Sensory Coding: Getting Messages from Receptors to Your Brain

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  • 0:05 Sensory Information
  • 1:11 Reception
  • 2:30 Coding
  • 4:07 Transmission
  • 5:09 Lesson Summary
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Lesson Transcript
Instructor: Natalie Boyd

Natalie is a teacher and holds an MA in English Education and is in progress on her PhD in psychology.

When you stub your toe, you feel pain. But that's not all to the story: information about what your toe is feeling has to travel up to your brain. In this lesson, we'll look at the process of sending information from sensory receptors to the brain.

Sensory Information

Imagine there's a house on fire, and the fire hose can't reach it. So, a bunch of people line up and pass buckets of water from person to person to try to put out the fire.

That's kind of what happens when your body receives a message from the world around you. For example, let's say that you stub your toe. Ouch! Your toe hits something, and the nerves in your toe feel it. But they don't really know what it is, so they send the message up through your body to your brain. Then your brain receives that sensory information from your toe and says, 'Ow! That feeling is pain!'

The way we experience the world around us involves a complex system of sensory receptors, which are cells that receive sensory information from the world around us, other cells, and different parts of our brain. It's kind of like passing a bucket of water from person to person, trying to get the water (or sensory information) from the fire hose to the house.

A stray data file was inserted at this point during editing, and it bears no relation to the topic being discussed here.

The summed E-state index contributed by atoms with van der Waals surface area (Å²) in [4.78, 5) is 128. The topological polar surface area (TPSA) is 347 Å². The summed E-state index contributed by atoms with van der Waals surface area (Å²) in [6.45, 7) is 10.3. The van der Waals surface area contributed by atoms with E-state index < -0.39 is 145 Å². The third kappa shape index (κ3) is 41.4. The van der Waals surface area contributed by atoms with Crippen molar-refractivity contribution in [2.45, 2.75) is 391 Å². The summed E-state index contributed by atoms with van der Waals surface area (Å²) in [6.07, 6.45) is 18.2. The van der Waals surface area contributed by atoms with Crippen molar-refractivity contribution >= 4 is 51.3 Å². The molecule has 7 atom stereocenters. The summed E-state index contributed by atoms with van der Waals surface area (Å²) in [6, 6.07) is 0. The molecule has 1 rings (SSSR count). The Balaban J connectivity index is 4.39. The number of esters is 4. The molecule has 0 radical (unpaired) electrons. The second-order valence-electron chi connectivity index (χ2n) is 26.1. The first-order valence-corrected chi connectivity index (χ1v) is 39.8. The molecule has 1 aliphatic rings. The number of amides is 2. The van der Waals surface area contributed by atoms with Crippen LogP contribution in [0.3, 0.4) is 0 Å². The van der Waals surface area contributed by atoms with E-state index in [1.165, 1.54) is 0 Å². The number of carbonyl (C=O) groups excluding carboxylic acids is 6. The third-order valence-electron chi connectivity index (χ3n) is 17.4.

Let's look closer at the way that sensory receptors receive, code, and transmit information to our brains.


The first thing that happens when you stub your toe is that the sensory receptors in your foot notice that something is different. 'Hang on a minute,' they say, 'that doesn't feel like it usually does.' This is the process of reception: receptor cells receive sensory information from a stimulus.

Notice the words reception, receptor and receive are all related to each other, and that's what you should think of when you think of the first step of sensation. The cells are receiving information.

The information that's being received is different for different receptors and scenarios. For example, receptors in your skin might receive a message if the temperature changes or if you begin to lose your balance. Receptors in your eyes receive messages in the form of light waves, and those in your ears receive them in the form of sound waves.

But the bottom line is the sensory receptors get information from the world around you. Now, those receptors are kind of dumb. They don't know what they're experiencing. The receptors in your toe don't know if the toe is feeling pain, or being tickled, or whether it's just touched something cold. They need to find out what is going on, so they have to send the sensory information to the brain so that it can interpret it.


Here's the problem, though: when you stubbed your toe, the information that the receptors got was a physical sensation. In order to get it to the brain, it needs to be in a different form. Think of it kind of like the receptors received information in one language, and they need to translate it into another language for the brain.

Transduction is the changing of sensory information into a message that can travel through the body. It is the next thing that happens after reception. Again, it's kind of like changing the message from one language to another. In linguistics, this is called translation. Think of translation to help you remember transduction. During transduction, sensory information is coded. There are two major types of coding that happens to a sensory message.

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